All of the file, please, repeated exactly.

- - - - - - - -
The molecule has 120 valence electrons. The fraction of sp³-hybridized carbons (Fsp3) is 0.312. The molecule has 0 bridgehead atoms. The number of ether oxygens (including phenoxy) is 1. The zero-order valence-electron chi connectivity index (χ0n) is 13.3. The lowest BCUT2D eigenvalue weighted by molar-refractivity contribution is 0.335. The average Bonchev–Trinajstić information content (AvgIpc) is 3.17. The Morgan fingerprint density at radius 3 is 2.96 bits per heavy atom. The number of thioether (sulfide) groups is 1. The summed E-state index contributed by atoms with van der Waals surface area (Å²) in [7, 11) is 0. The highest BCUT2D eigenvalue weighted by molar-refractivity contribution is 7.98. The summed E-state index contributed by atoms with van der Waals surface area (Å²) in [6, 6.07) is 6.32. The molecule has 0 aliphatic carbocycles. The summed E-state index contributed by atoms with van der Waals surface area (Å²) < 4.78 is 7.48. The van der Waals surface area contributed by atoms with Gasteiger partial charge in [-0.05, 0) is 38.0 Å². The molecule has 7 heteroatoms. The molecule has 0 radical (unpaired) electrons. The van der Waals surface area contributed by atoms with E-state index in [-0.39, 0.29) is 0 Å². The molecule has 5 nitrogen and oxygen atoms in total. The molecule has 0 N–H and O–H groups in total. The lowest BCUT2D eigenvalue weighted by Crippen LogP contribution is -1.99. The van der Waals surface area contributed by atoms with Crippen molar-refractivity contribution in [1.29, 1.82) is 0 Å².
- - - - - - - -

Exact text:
The molecule has 120 valence electrons. The fraction of sp³-hybridized carbons (Fsp3) is 0.312. The molecule has 0 bridgehead atoms. The number of ether oxygens (including phenoxy) is 1. The zero-order valence-electron chi connectivity index (χ0n) is 13.3. The lowest BCUT2D eigenvalue weighted by molar-refractivity contribution is 0.335. The average Bonchev–Trinajstić information content (AvgIpc) is 3.17. The Morgan fingerprint density at radius 3 is 2.96 bits per heavy atom. The number of thioether (sulfide) groups is 1. The summed E-state index contributed by atoms with van der Waals surface area (Å²) in [7, 11) is 0. The highest BCUT2D eigenvalue weighted by molar-refractivity contribution is 7.98. The summed E-state index contributed by atoms with van der Waals surface area (Å²) in [6, 6.07) is 6.32. The molecule has 0 aliphatic carbocycles. The summed E-state index contributed by atoms with van der Waals surface area (Å²) < 4.78 is 7.48. The van der Waals surface area contributed by atoms with Gasteiger partial charge in [-0.05, 0) is 38.0 Å². The molecule has 7 heteroatoms. The molecule has 0 radical (unpaired) electrons. The van der Waals surface area contributed by atoms with E-state index in [-0.39, 0.29) is 0 Å². The molecule has 5 nitrogen and oxygen atoms in total. The molecule has 0 N–H and O–H groups in total. The lowest BCUT2D eigenvalue weighted by Crippen LogP contribution is -1.99. The van der Waals surface area contributed by atoms with Crippen molar-refractivity contribution in [1.29, 1.82) is 0 Å².